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Why a Bill Cosby juror eventually thought he was guilty

During 52 hours of grueling jury deliberations, Bobby Dugan kept changing his mind.

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Holly Yan (CNN)

During 52 hours of grueling jury deliberations, Bobby Dugan kept changing his mind.

Guilty. Not guilty. Guilty.

But it was Bill Cosby's own words - back in 2005 -- that eventually led Dugan to believe the comedian was guilty of aggravated indecent assault, the juror told ABC's "Good Morning America."

"I think it was in the 2005 deposition, when they were asking him, 'Would you use the word consent?' he said, 'I wouldn't use that word,' " Dugan recalled in the interview that aired Monday.

"I was like, '(You) pretty much said it there yourself, man.' "

But not all the jurors agreed with him. A judge declared a mistrial after the jury deadlocked in the case involving Andrea Constand, the woman who accused Cosby of drugging and assaulting her.

Dugan said he believes if the jury had more evidence, the decision would have been much easier.

"We all said it a million times in the room," the 21-year-old said. "If there's other evidence, more substantial evidence, we would have had a better verdict than deadlocked."

Instead, frustrated jurors paced around during deliberations. Some became overwhelmed by the stress.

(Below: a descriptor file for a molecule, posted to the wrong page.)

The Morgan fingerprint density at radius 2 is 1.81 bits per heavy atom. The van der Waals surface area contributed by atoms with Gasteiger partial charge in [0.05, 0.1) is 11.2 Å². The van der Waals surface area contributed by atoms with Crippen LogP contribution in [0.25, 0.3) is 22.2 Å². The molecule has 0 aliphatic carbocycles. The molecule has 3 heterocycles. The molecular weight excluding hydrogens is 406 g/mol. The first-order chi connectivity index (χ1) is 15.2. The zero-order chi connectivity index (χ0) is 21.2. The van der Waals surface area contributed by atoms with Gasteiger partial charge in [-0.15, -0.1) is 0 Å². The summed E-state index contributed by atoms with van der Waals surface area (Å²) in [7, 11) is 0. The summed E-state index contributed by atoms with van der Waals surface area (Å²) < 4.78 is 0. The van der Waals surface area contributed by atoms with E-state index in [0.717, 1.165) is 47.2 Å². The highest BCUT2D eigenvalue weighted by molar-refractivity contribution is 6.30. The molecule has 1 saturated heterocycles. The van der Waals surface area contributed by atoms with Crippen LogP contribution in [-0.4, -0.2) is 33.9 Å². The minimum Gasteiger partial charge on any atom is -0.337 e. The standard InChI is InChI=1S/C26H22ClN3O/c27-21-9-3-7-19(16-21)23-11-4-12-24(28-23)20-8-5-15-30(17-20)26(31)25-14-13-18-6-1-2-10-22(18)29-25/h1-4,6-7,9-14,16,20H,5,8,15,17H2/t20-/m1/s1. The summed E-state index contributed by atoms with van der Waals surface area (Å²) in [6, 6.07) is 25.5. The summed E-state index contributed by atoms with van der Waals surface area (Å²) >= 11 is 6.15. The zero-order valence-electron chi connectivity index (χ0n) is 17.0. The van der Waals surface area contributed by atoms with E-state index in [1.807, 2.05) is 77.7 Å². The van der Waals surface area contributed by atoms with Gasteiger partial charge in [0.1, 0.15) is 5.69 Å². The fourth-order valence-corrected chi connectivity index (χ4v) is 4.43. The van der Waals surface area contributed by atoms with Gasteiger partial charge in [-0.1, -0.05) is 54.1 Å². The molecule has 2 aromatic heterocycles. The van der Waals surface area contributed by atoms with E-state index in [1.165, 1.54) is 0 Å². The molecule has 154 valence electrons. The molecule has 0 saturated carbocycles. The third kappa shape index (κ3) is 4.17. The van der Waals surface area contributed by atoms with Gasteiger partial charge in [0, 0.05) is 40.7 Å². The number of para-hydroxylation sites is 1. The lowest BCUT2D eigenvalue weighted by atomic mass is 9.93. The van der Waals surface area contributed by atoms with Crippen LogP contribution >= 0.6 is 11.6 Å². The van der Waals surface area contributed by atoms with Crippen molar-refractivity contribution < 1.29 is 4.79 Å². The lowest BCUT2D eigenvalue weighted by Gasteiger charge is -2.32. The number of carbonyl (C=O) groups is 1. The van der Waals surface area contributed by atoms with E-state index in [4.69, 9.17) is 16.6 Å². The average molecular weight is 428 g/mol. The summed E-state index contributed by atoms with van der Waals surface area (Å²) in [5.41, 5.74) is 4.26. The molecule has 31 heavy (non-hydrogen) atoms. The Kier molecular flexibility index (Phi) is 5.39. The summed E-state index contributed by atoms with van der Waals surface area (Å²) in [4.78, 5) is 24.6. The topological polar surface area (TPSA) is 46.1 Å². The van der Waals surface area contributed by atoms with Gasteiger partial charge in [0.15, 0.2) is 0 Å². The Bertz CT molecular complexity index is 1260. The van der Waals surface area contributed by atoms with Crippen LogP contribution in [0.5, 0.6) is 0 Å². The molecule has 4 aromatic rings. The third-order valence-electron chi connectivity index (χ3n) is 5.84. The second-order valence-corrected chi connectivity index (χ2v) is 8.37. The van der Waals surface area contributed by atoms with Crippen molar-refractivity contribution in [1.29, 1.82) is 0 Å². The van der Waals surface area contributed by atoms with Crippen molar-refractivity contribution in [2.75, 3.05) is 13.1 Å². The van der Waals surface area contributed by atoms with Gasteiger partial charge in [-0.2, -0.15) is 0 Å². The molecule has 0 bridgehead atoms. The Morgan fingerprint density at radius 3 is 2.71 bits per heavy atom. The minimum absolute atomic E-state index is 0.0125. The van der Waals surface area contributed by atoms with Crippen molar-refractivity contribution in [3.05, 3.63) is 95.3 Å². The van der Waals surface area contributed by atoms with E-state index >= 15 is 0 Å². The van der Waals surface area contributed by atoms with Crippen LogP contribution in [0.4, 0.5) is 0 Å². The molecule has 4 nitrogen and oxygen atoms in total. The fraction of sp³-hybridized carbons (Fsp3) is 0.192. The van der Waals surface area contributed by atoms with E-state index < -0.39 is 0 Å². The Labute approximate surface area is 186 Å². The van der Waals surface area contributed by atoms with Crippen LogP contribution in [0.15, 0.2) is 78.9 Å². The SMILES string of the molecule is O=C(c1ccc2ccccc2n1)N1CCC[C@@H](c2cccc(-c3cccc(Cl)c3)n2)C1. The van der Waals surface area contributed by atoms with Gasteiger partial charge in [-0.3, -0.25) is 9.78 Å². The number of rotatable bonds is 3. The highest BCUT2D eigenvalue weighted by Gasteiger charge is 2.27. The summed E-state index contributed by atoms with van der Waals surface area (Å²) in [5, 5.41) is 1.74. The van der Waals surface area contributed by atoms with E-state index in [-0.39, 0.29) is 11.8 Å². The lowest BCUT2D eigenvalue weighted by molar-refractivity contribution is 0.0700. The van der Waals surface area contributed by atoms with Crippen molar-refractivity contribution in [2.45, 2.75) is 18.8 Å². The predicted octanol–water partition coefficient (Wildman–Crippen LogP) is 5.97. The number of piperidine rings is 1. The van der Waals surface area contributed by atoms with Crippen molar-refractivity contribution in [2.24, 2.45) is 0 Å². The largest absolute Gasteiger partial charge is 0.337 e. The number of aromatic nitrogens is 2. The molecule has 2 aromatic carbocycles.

"The most intense moment, I think, was when there's about four people crying in the room," Dugan said.

Other jurors recalled their peers spontaneously bursting into tears.

And last week, a juror told CNN that on the first smoke break during jury deliberations, three jurors went out for a cigarette. By the final smoke break, seven people ventured out, including one juror who had been off cigarettes for 21 years.

"That's tense," he said.

The sticking point, that juror said, wasn't Constand's contradicting memory of exact dates -- it was the language of the charges.

For example, jurors had "reasonable doubt," but struggled with what "unreasonable doubt" would entail. Similarly, they had trouble determining if Cosby was reckless for "going upstairs and getting pills," the juror said.

"It didn't matter if it was January or March, or what the dates were, the fact that it happened, we accepted that. We accepted all that," said the juror, who spoke to CNN on condition of anonymity. "But we could not accept the way the charges were written."

But Dugan told "Good Morning America" that the lack of solid evidence led to the hung jury.

"It was all 'he said, she said.' What it really comes down to is, who are you going to believe more?"

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